There have been very few successful Black ballet dancers — not just in America — but across the globe, and the few that manage to break through the formidable world of White ballerinas are easily forgotten.
It is against this backdrop of apparent discrimination that Theresa Ruth Howard, a former member of the Dance Theater of Harlem, decided to develop Memoirs of Blacks in Ballet (MoBBallet), a digital museum designed to celebrate the work of past and present Black ballet dancers.
“The contribution and achievements of Black ballet dancers have always been poorly documented and preserved, to begin with, having never enjoyed equity of importance or reporting,” Howard said in an interview.
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According to Howard, the fact that great Black ballerinas, such as Christina Johnson, Lowell Smith, and Donald Williams, go unnoticed is insulting and makes the cannon incomplete.
Howard, a celebrated ballet dancer and journalist, hopes to use MoBBallet to revive memorable events in the history of Black ballet going as far back as 1919.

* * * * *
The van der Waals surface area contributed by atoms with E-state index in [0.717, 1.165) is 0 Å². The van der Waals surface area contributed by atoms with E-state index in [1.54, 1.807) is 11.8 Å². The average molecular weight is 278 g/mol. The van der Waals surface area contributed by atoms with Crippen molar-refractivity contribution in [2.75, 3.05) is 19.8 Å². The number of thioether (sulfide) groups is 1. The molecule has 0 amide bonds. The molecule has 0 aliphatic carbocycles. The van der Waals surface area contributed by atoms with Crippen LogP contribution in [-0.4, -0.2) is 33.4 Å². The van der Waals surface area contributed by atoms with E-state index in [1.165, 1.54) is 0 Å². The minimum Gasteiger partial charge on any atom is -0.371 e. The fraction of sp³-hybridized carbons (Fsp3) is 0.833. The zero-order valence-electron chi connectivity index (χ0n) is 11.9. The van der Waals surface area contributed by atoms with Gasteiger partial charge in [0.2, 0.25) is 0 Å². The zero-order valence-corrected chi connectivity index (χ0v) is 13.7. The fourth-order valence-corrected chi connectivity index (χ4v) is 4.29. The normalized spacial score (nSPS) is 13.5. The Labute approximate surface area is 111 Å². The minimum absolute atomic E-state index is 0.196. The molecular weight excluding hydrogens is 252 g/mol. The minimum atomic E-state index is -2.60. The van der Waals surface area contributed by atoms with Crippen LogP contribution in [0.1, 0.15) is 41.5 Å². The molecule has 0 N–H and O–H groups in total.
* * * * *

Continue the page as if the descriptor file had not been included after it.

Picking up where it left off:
“I wanted to show that Black ballet dancers are not unicorns, there is not just ONE, there are hundreds. I wanted to make the invisible visible,” she added.
Howard’s motivation to create the digital museum came from her desire to provide a source of inspiration and dialogue that will ultimately give Black ballet dancers the kind of representation they deserve.
With MoBBallet, Howard hopes to bring equity in to the world of ballet where everyone will be fairly represented regardless of their body size, shape, and the color of their skin, so young and upcoming ballet dancers will have people to identify with and aspire to.
By representing the true history of ballet, MoBBallet will “change the perception of who does ballet, who should do ballet and what ballet looks like,” Howard adds.
Long History of Discrimination
Across the world, many ballet specialists acknowledge that there has been protracted discrimination against Black ballet dancers. A good example is the English National Ballet, where out of 64 dancers, only two are Black.
According to Luke Jennings, a dance critic and author, the outright discrimination against qualified Black dancers is both illegal and outdated in the modern ballet world.
He asserts, however, that perhaps the apparent discrimination is prompted by the fact that there are very few Black kids that are interested in training for classical ballet.
Others argue that White skin in ballet is not just the norm but the uniform.